We know that animals can suffer. We know how horrible suffering is. So why do we treat animals as if they were inanimate objects? Why do we do unto them what we would on no account have done unto ourselves?

The Church teaches that it is a sin to cause unnecessary suffering to animals, but gives little or no guidance on what is unnecessary suffering. Factory farming, bullfighting, blood sports, the fur trade, product tests on animals – many would argue that these involve unnecessary suffering, but the Church is usually silent on these matters. The Catechism is wholly inadequate on this subject. What it gives with one hand ( we owe animals “kindness” ) it takes back with the other hand (we can use them for our gain).

Many of us know about the harm to humans that can result from animal exploitation:-it harms the soul because cruelty is a grievous sin. It harms the spirit because it hardens us and has a debasing effect. It harms the body because eating meat and dairy produce can be very unhealthy and can lead to many of our common illnesses. And medical experimentation on animals is so unscientific it can result in damage and death to humans. It harms the planet because rearing animals for food involves the waste, destruction and pollution of the land, forests, waters and air. Rearing animals for food also contributes to starvation because resources are taken away from the poor to grow meat for the rich, a process which gives back only about 10% of the calories and protein which was fed to the animals.

We humans exploit animals for food, clothes, sport, entertainment, medical experiments etc… But if we stop to think about this, surely we would realise that the logic of such exploitation means:- the strong can exploit the weak; the end justifies the means; the superior, more intelligent or holier can exploit the inferior, less intelligent or less holy. Think about it a bit more and surely we would see that vices cause us to exploit animals – greed/ self-interest/ materialism/ lack of compassion/ arrogance/ self-indulgence; while virtues cause us to oppose exploitation – humility/ love/ compassion/ seeing the presence of God in all things, and treating everything with respect.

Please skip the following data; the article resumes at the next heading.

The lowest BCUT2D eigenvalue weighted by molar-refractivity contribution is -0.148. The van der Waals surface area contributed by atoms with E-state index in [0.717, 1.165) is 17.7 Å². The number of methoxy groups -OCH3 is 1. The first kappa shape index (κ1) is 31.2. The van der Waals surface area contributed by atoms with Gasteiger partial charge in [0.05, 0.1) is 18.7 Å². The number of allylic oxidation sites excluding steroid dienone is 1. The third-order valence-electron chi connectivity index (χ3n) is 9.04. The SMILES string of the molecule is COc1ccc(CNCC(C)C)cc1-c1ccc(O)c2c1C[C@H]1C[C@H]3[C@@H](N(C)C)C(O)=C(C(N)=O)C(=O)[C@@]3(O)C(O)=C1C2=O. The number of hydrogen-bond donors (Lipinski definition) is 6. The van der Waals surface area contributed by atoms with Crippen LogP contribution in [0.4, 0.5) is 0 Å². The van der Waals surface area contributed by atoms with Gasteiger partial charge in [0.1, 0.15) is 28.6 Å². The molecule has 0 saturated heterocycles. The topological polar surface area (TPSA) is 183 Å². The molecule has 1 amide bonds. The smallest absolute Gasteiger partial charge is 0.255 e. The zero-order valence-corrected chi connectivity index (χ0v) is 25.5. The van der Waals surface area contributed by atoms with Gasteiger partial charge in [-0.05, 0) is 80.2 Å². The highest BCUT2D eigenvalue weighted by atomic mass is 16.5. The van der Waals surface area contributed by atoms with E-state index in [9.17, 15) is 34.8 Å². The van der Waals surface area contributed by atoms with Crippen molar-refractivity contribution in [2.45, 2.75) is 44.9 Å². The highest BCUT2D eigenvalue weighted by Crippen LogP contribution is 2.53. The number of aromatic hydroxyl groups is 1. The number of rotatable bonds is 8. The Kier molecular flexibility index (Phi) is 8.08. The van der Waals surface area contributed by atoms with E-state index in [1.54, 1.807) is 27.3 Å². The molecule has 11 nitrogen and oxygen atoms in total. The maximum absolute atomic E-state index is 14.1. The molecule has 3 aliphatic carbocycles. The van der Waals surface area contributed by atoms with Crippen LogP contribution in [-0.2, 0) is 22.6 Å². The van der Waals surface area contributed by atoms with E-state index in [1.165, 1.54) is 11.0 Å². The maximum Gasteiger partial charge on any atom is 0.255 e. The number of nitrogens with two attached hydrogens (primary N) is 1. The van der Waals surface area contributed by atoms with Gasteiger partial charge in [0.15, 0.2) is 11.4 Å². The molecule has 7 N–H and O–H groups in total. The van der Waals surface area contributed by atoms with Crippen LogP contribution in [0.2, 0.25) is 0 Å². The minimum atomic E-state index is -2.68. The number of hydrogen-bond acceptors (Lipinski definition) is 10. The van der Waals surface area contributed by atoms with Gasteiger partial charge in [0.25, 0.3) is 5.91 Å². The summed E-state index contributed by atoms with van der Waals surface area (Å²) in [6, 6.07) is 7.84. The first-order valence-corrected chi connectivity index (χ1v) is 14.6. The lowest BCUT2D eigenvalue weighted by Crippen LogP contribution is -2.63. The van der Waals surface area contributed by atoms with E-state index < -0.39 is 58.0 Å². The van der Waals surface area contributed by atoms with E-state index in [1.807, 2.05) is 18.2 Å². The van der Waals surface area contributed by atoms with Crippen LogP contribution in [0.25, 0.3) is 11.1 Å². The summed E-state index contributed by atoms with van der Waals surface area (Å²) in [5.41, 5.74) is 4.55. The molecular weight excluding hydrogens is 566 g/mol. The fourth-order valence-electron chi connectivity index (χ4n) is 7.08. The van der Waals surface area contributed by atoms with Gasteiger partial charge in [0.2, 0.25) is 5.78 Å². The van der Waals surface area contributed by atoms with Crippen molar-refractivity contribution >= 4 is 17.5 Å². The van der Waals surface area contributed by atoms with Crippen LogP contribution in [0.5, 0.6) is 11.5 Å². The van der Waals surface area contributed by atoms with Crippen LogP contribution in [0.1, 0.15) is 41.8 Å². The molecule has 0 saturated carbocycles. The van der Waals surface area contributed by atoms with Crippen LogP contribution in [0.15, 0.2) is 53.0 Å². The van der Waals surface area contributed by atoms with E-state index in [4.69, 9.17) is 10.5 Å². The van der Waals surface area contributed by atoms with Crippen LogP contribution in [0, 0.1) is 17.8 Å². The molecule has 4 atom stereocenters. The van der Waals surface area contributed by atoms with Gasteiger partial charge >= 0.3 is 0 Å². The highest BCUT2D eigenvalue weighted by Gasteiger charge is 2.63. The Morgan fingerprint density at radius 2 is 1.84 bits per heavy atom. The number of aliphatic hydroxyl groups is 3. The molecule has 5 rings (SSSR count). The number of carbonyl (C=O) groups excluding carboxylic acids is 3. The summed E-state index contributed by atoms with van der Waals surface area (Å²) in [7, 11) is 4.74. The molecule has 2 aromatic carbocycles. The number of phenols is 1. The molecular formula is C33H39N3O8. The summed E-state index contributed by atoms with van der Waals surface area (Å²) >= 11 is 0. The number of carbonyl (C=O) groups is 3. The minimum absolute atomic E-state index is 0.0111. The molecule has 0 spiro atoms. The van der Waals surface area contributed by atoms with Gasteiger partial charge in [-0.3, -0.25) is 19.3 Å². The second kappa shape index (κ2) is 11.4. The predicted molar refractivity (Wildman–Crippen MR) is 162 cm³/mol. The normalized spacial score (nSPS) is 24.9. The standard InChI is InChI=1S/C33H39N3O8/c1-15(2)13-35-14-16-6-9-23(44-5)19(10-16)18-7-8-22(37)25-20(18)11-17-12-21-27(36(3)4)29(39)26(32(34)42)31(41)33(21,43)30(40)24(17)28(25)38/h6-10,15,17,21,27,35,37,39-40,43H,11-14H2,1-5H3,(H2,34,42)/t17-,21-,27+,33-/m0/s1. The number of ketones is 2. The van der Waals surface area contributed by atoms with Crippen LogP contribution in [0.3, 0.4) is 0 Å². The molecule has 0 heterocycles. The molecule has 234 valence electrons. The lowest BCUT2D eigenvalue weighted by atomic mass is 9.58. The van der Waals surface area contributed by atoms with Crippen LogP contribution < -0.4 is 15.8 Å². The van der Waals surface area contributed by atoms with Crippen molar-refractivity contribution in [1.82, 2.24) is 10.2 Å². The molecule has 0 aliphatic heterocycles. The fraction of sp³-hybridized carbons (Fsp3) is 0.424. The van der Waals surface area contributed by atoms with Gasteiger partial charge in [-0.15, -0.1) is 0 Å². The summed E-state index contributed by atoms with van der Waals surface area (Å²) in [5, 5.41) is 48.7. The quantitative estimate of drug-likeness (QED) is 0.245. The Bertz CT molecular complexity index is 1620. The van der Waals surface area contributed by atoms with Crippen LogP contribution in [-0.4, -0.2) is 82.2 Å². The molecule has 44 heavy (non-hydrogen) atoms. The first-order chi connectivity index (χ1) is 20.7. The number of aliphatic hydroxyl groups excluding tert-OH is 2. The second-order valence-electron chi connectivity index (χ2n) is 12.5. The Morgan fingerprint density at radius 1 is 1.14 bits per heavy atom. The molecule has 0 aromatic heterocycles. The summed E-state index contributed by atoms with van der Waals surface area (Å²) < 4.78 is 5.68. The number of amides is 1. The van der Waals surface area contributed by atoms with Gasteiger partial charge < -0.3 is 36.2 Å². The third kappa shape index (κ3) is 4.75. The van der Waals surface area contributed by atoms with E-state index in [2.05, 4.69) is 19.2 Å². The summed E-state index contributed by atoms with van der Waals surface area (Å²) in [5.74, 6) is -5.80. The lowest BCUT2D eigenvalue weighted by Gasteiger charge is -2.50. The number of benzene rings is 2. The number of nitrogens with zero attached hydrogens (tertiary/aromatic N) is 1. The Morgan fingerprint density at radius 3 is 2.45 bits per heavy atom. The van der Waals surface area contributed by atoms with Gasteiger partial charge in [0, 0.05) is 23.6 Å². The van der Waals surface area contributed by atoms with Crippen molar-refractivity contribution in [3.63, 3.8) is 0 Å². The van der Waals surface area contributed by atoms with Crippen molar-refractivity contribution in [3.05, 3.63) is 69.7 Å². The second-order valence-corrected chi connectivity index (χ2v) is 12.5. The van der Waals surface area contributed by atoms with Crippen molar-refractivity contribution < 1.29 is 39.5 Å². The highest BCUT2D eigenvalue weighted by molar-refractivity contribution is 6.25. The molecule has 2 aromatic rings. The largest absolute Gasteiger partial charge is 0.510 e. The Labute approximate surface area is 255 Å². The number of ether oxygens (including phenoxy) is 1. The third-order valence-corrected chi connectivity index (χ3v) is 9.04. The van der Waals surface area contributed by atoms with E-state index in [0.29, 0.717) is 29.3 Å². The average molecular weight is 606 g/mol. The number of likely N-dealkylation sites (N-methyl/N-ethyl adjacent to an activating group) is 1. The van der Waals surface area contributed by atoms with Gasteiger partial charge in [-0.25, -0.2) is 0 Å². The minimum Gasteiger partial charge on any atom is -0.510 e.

When civilisation, with religion at its core, is based on the mass exploitation of animals, it’s difficult to know where to draw the line when it comes to denouncing abuse, but that shouldn’t mean that we draw no line.

The Church needs to get involved. She should not be interested so much in ‘bums on seats’ at Mass.  She should teach what is pure and good and right, even if we find it difficult to follow because of our fallen nature.

I have set up an online petition asking the Bishops of England and Wales, under the auspices of the Bishops’ Conference, to establish a Committee ‘on matters of responsibility and justice towards our fellow creatures’. This would complement the Committee which already exists ‘on matters of environmental responsibility and justice…’.

A Committee on Animals would enable the Church to focus attention on the moral aspect of how we treat animals, and would create a platform for expressing our concerns on these matters to the teaching body of the Church.

The petition can be found on the Care2 website where it can be searched for by name:- ‘Call on the Catholic Church to do more for Animals’.

( URL:-   http://www.thepetitionsite.com/394/779/718/call-on-the-catholic-church-to-do-more-for-animals/  )

A Committee on Animals is just a small step forward for the Catholic Church, but it would immediately improve the status of animals, and would be a model for other Bishops’ Conferences.

I urge all those who share my concern for all God’s creatures to sign this petition.